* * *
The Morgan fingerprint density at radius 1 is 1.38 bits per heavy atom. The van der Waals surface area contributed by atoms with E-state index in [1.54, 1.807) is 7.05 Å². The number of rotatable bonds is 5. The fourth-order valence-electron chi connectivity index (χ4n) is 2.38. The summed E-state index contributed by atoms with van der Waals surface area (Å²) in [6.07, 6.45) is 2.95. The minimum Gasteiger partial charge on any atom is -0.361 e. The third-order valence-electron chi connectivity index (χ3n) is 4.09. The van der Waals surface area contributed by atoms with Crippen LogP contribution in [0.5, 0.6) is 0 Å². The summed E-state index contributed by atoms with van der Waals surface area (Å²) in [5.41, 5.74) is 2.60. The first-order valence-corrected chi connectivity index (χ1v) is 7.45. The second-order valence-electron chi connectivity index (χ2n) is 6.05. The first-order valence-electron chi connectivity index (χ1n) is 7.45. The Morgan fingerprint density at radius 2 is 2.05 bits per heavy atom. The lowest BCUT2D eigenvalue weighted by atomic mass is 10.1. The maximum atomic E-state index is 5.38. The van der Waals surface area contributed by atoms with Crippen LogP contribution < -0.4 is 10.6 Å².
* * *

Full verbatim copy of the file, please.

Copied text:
The Morgan fingerprint density at radius 1 is 1.38 bits per heavy atom. The van der Waals surface area contributed by atoms with E-state index in [1.54, 1.807) is 7.05 Å². The number of rotatable bonds is 5. The fourth-order valence-electron chi connectivity index (χ4n) is 2.38. The summed E-state index contributed by atoms with van der Waals surface area (Å²) in [6.07, 6.45) is 2.95. The minimum Gasteiger partial charge on any atom is -0.361 e. The third-order valence-electron chi connectivity index (χ3n) is 4.09. The van der Waals surface area contributed by atoms with Crippen LogP contribution in [0.5, 0.6) is 0 Å². The summed E-state index contributed by atoms with van der Waals surface area (Å²) in [5.41, 5.74) is 2.60. The first-order valence-corrected chi connectivity index (χ1v) is 7.45. The second-order valence-electron chi connectivity index (χ2n) is 6.05. The first-order valence-electron chi connectivity index (χ1n) is 7.45. The Morgan fingerprint density at radius 2 is 2.05 bits per heavy atom. The lowest BCUT2D eigenvalue weighted by atomic mass is 10.1. The maximum atomic E-state index is 5.38. The van der Waals surface area contributed by atoms with Crippen LogP contribution < -0.4 is 10.6 Å².